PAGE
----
notadoctor  Another explanation that helped me is that inability to concentrate the urine means something is wrong with the kidneys. If you have dilute urine, or the spec gravity is between 1.001-1.010 in someone with low urine output it suggests something is wrong with the concentration mechanisms of the kidney. Because this person had congestive heart failure we were already looking for something that matched up with prerenal azotemia so we can pretty much get rid of all the answer choices that suggest other azotemias. Then finally to get the precise answer I looked at the BUN/Cr ratio which you would expect to be high(>= 20). +  
mikay92  Would fully recommend the OnlineMedEd video on AKI. Goes through the differential, lab results, treatment, etc in a very clear and concise manner. +  
drdoom  repost via @benzjonez -> https://www.youtube.com/watch?v=bMp6IxDKK2Q +  
drdoom  @mikay92 is this the OnlineMedEd video you're referring to? -> https://youtu.be/EWFgzVtMN50 +1  
drdoom  aha! there is an updated AKI video but you need an OnlineMedEd (free) account to view it: https://onlinemeded.org/spa/nephrology/acute-kidney-injury/acquire +  
popofo  I understand that BUN:Cr > 20 if renal perfusion is repaired, but in heart failure wouldn't there be increased secretion of ANP/BNP from the atria that pushes up the sodium excretion? +  


submitted by mousie(171),
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naC eeoomns salpee pailxne isht to em? I ndto' adestrnndu wyh gartisnt eth etroh urdg dluwo otn nutco as xciulones ?cretiari

seagull  This has to do with Intention-to-treat analysis. Essentially, when participants are non-adherent but the data shouldn't be lost. They just undergo another statistical model to account for their changes. Here is a nice video https://www.youtube.com/watch?v=Kps3VzbykFQ&t=7s +15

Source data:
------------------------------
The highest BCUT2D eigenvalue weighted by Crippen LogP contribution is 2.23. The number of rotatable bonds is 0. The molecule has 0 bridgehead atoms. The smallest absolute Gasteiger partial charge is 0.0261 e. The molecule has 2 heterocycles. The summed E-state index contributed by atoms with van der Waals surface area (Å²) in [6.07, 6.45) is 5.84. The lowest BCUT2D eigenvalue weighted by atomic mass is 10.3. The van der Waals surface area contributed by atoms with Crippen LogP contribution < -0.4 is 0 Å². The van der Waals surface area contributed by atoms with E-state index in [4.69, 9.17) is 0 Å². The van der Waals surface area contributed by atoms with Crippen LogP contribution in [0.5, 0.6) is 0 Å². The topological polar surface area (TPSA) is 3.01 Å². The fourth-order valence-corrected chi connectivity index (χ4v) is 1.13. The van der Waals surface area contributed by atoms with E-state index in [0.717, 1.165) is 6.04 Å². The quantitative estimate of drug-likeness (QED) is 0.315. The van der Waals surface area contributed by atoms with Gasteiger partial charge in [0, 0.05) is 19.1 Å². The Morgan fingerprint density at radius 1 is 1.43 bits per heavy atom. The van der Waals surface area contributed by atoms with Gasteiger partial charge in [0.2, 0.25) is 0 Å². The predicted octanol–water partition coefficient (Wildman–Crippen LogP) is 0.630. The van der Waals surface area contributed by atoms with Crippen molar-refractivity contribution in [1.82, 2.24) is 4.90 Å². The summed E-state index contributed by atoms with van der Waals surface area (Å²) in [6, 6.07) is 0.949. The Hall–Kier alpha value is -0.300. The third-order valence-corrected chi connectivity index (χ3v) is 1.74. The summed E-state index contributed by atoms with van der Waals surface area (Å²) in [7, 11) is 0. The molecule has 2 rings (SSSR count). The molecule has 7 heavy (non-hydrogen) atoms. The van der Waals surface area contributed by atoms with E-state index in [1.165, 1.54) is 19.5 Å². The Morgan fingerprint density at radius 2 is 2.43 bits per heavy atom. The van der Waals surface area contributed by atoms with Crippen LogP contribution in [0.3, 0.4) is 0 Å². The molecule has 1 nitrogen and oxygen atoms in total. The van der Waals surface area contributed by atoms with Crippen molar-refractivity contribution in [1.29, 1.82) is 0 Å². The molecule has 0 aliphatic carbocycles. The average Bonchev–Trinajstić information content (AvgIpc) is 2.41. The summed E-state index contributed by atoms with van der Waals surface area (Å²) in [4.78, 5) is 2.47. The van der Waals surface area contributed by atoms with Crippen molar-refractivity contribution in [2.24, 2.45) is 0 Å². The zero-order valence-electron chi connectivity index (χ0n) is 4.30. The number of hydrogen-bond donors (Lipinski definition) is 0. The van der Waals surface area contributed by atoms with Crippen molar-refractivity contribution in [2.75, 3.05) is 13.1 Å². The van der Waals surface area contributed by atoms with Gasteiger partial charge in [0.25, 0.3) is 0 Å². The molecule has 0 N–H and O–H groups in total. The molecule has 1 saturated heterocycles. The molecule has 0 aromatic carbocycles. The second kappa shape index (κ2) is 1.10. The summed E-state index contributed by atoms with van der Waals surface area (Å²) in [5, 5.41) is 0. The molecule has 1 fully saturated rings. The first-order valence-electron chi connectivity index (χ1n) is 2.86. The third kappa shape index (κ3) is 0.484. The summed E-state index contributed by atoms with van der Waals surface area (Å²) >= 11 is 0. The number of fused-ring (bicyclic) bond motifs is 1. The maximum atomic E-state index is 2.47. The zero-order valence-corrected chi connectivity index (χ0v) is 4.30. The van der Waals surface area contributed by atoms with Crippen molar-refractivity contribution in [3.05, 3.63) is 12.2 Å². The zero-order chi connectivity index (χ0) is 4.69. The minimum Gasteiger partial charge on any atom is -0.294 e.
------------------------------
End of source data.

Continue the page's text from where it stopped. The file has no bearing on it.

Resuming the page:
dr.xx  Where does the question mention "intention-to-treat"? +  
notadoctor  They seem to be pretty obsessed with "intention-to-treat" it's been asked in one way or another in all the new NBMEs that I've done. (Haven't done 24 as yet) +8  
wutuwantbruv  They don't, intention-to-treat is just the best way to go about it @dr.xx +  
smc213  Great for ITT: https://www.youtube.com/watch?v=Kps3VzbykFQ +4  
yex  I agree with @notadoctor !! +  
ergogenic22  i think if it were per protocol, both groups would be excluded, the ones that were inconsistent, the ones that dropped out, and the ones that switched. But answer choices only allow ITT or exclusion of one group. +  


submitted by notadoctor(140),
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eTh iineidtnof fo ancDoMiei-knsgi tyaiCapc ciancgrod ot B+B si yilbtia ot pmhdonecer oifmnirotan tubao slilnes nad atemntert sntpioo nda emak iocsceh ni ipkegen twih rpneloas aelsvu.

notadoctor  The decision must also remain stable over time, which is the "consistent values" part of the answer. +13  


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tihw CPT you rae psupedso ot aiodv esisexecv snuhgtli and VU r.esoxeup otnheealsMx esmak yuor nisk orme ltisupebcse ot UV ghi.tl

notadoctor  Wouldn't UV light also be contraindicated in Vitiligo? +4  
sweetmed  Phototherapy with photochemotherapy (PUVA) is a well-known and well-studied modality for the treatment of psoriasis, which involves systemic or topical administration of chemicals known as psoralens and administration of ultraviolet light in increasing dosages after requisite time gap. PUVA is also used in the treatment of widespread vitiligo with moderately good results, though it is being surpassed by ultraviolet B (UVB), which is equally or slightly more efficacious with fewer side effects. +8  
dashou19  Honestly, I didn't even know what Methoxsalen is, just chose the right answer because I know you can not give UV light to people with PCT... +9  


submitted by sklawpirt(25),
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I thnik eht edai reeh is ysmlpi hatt one hdulso kihtn ouabt eehwr sicvlees rea iconmg mrfo no rtihe ywa ot eth oiggl x.plmeoc

owT" espts frraodw nda noe teps ca.bk" cceypliSafl the uniqetos yam be ernfierrg ot a rare fraiaccilano ddoiers.r na esersawsna of htat adisees si tno scenyrsae. haWt si arcesyens si rnngiundatsed eth grioin ofrm rheew svlseeci ear rdeckatif ot het Ggoil .uaprtaasp

PICO opreint si needde to octa sescvle mfor het ERR to dnes ot il.ggo us,Th tiwh a tnuatmoi in ttha tn,peroi eht cdkaepag prnioset taht lusdoh lbeb off nad eb ntse to het gilo,g isaetdn macutaeluc in teh RER dan ealidt .it uhsT het re.nwas